R.I.P. JOHN HUGHES, 1950-2009
Writer/director/producer John Hughes died today. He suffered a heart attack at the age of 59.
There is no underplaying the impact the man had on generations of teens. I was the same age as most of his characters when his movies were coming out, and I know it's the cliche to say how much they spoke about my life and the lives of those around me, but you know, cliches tend to be true a lot of the time.
The thing about Hughes was that he didn't just make films about how life was, but how it could be. His movies said it was okay to be you, and if you were true to yourself, you could have the kind of fun that his characters were having on the screen. That meant a nerd like me, a Farmer Ted, could be a Jake Ryan if he wanted to, at the end of Sixteen Candles there is no difference. Duckie could have a girl, too, even if it's not the one he wanted. Which in itself was the little dose of reality: it won't work out exactly, but it will work out. Like at the end of The Breakfast Club, there is the moment where the characters have to say, "Really? Will we really acknowledge each other in the halls tomorrow?" Hughes told us that we might not, but we'd be the better people for having done so.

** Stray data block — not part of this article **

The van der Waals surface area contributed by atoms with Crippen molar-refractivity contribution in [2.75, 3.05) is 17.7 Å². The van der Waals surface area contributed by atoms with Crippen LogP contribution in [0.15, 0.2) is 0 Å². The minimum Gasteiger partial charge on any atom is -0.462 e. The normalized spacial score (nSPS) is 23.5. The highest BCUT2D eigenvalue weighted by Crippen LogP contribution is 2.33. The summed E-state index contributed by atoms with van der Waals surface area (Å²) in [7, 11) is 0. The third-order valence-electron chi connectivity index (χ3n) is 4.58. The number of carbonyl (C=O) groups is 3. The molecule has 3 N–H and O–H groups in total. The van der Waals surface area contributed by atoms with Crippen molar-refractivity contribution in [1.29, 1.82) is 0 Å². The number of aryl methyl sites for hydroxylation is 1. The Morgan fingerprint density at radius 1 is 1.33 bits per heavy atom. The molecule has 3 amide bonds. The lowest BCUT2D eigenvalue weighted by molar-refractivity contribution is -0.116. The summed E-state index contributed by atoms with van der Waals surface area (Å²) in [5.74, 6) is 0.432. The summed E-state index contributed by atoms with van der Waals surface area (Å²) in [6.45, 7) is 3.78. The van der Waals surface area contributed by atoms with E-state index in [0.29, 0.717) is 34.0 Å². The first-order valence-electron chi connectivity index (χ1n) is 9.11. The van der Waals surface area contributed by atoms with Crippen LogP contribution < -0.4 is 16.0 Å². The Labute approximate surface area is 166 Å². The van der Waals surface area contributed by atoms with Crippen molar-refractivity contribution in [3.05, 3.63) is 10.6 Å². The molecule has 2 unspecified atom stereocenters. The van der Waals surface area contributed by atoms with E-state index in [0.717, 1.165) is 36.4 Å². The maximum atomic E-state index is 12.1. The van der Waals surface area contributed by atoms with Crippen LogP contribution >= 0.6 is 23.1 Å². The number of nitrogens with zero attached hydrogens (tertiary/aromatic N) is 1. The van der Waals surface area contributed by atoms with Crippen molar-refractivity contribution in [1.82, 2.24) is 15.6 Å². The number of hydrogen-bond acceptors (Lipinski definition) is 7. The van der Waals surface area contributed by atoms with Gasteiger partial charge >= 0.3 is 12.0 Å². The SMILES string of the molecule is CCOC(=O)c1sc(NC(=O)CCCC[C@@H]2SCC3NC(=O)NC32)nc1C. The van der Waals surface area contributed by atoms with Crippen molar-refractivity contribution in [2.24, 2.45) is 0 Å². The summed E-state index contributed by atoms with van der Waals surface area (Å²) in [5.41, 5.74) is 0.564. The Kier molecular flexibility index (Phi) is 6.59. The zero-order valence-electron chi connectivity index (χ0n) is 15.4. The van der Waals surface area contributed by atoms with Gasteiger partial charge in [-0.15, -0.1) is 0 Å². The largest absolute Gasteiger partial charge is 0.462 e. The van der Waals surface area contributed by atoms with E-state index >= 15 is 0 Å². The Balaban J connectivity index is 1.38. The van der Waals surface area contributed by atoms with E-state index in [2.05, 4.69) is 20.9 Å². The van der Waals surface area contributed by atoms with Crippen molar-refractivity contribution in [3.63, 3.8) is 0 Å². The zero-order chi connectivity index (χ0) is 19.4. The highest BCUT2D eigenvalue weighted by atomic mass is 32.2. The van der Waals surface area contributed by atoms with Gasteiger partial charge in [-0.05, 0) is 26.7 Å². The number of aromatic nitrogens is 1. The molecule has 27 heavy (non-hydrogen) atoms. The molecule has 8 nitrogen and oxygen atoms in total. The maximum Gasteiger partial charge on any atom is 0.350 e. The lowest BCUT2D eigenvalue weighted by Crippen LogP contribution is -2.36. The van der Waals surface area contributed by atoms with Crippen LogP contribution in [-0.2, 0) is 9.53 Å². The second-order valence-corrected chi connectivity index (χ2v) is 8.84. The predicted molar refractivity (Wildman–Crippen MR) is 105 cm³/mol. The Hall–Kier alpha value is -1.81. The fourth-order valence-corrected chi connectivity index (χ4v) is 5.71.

And for every dweeb like me on the planet, this was the coolest moment in cinema. If only we could enter at the right time, just as the needle touches vinyl:
Fuck, there's even a Smiths poster on the wall.
Say what you will, and many are already digging out the "Yes, we liked him, but..." routine, but I don't care. His movies got through to me. He had a great ear for dialogue, remarkable taste in music, and a genuine humanity that never wavered, even as he strayed from the teen films to adult movies, silly comedies, and children's trash. During the 1980s, when it was expected that everyone was only out for themselves, John Hughes took the time to worry about the ones he thought might get left behind. Remember the Bowie quote from the start of The Breakfast Club: "And these children that you spit on as they try to change their worlds, they are immune to your consultations, they're quite aware of what they're going through.” That summed up the John Hughes approach: I get their problems, they get their problems, and you don't, so you'd better get of the way.
I don't know what else to say. I never knew the man, I can't speak to his personal life. 59 is way too young, but hell, what he did with those six decades can never be touched. His movies are the thing, anyway, that's the man we know, and so I point you to some of my reviews of his work:
The High School Flashback Collection
Pretty in Pink
Some Kind of Wonderful
Watch one of John Hughes' movies tonight if you can. You won't be sorry.